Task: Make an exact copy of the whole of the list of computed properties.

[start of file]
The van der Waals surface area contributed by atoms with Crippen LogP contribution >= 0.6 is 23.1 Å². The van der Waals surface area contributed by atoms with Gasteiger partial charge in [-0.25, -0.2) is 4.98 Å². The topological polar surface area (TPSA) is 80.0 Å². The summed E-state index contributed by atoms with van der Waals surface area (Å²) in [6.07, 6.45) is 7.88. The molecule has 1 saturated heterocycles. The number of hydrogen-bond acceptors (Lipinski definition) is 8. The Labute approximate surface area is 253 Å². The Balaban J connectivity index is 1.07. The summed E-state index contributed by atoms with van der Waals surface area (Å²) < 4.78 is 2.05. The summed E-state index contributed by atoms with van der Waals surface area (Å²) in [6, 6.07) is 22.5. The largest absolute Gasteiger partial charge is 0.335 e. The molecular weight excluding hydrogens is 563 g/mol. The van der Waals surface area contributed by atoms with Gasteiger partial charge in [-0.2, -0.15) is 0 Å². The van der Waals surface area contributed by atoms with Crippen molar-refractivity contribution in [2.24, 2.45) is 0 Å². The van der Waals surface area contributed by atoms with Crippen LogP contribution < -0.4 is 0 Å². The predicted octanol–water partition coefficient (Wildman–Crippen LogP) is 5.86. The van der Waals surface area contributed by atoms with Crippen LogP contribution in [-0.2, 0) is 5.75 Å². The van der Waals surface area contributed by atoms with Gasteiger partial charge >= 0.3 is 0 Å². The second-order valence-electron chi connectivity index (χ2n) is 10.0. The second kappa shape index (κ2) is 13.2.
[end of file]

The van der Waals surface area contributed by atoms with Crippen LogP contribution >= 0.6 is 23.1 Å². The van der Waals surface area contributed by atoms with Gasteiger partial charge in [-0.25, -0.2) is 4.98 Å². The topological polar surface area (TPSA) is 80.0 Å². The summed E-state index contributed by atoms with van der Waals surface area (Å²) in [6.07, 6.45) is 7.88. The molecule has 1 saturated heterocycles. The number of hydrogen-bond acceptors (Lipinski definition) is 8. The Labute approximate surface area is 253 Å². The Balaban J connectivity index is 1.07. The summed E-state index contributed by atoms with van der Waals surface area (Å²) < 4.78 is 2.05. The summed E-state index contributed by atoms with van der Waals surface area (Å²) in [6, 6.07) is 22.5. The largest absolute Gasteiger partial charge is 0.335 e. The molecular weight excluding hydrogens is 563 g/mol. The van der Waals surface area contributed by atoms with Gasteiger partial charge in [-0.2, -0.15) is 0 Å². The van der Waals surface area contributed by atoms with Crippen molar-refractivity contribution in [2.24, 2.45) is 0 Å². The van der Waals surface area contributed by atoms with Crippen LogP contribution < -0.4 is 0 Å². The predicted octanol–water partition coefficient (Wildman–Crippen LogP) is 5.86. The van der Waals surface area contributed by atoms with Crippen LogP contribution in [-0.2, 0) is 5.75 Å². The van der Waals surface area contributed by atoms with Gasteiger partial charge >= 0.3 is 0 Å². The second-order valence-electron chi connectivity index (χ2n) is 10.0. The second kappa shape index (κ2) is 13.2.